inline decltype(auto) getCapacity() const noexcept
{
return capacity;
}

~string()
{
delete [] cString;
}
private:
std::size_t size;
std::size_t capacity;
char *cString;
};

• Welcome to Code Review! To clarify, can you give a bit more detail about what your code does or is for, exactly? Is it meant to replicate std::string to some extent, or is it something completely different? – Phrancis Aug 22 '16 at 0:57
• Thanks! The code is just meant for me to play around with and work on some c++ to try and improve. A lot of the things done here (rule of 4 and 1/2, auto return values, const methods, etc) are features of c++ I don't have a lot or any experience with and I want to get used to them and understand when to use them. – FrozenHawk Aug 22 '16 at 1:08
• May I suggest that you edit your post to add some of this information, then? As it stands it's kind of vague. This will help reviewers give you better answers. – Phrancis Aug 22 '16 at 1:13

1. Counting the 0-terminator as part of the string's length is a very questionable design-decision, considering it is quite unique and has interesting consequences for joining strings.
2. There are null strings and empty strings with the current design, which is a nice source of errors.
3. The copy-ctor should accept a constant reference. Also, it should not recalculate the sources size instead of just copying it.
4. The assignment-operator is broken, as it does a swap. The quick and easy fix would be simply accepting the argument by value.
5. The stream-inserter should use iostream.write for performance and to handle internal 0-bytes.
6. operator== should properly handle null strings, or preferably they should be eliminated.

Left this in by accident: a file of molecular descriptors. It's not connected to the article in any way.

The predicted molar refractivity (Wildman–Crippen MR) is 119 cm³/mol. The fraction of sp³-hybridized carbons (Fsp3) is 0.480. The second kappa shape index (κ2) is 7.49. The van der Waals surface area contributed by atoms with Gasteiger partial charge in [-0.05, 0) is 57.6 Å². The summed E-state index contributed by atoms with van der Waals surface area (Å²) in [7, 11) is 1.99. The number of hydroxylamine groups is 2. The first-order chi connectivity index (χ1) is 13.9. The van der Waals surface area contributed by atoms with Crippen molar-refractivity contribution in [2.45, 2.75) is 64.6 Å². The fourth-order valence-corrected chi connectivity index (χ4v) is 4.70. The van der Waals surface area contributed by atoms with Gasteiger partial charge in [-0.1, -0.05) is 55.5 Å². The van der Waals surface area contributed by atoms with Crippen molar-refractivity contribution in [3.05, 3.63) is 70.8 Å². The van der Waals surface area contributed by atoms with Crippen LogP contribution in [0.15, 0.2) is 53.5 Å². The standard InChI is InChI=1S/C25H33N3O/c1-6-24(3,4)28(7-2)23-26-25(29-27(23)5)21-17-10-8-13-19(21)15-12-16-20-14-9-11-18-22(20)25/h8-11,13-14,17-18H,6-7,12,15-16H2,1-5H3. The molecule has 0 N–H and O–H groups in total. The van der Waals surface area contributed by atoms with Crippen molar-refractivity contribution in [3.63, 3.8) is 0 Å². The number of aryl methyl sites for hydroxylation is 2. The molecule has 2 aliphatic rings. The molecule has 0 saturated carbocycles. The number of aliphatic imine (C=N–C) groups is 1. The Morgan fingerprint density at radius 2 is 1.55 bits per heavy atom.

7. operator[] must throw if the index equals the size, because of the curious decision to count the terminator too.
8. operator+= has a spurious copy string on itself in each branch. Also, there should be the full complement of operators, especially also accepting your custom string-type itself.
9. swap is broken because you fail to swap capacities.
10. clear is wasteful, and creates a chimera of null and empty string.
11. copy is useless, just use the copy-ctor.
12. You know we have std::replace?
13. Only use return-type-deduction with decltype(auto) instead of auto if you want to return a reference. A tip, it's an error everywhere you used it.
• Thanks for the feedback. Could you expand on why return-type-deduction should only be used to return a reference? – FrozenHawk Aug 23 '16 at 14:20
• @FrozenHawk There are two possibilities for type deduction: auto (never a reference) and decltype(auto) (can be a reference). You want the former. – Deduplicator Aug 23 '16 at 14:39

## Subscript operator

Your range-checking allows access to one character beyond the string's buffer. I think you want if (index >= size). Also, when using the subscript operator, I think it is expected you are getting a reference into the container. So it should return (in your example) a char const&. You should also define a non-const version when indexing into a non-const string

char& operator[] (


## Assignment Operator

Usually the assignment operator promises not to modify the source:

string& operator=(string const&) noexcept;


Your assignment operator changes the value of what was assigned. This will confuse your users.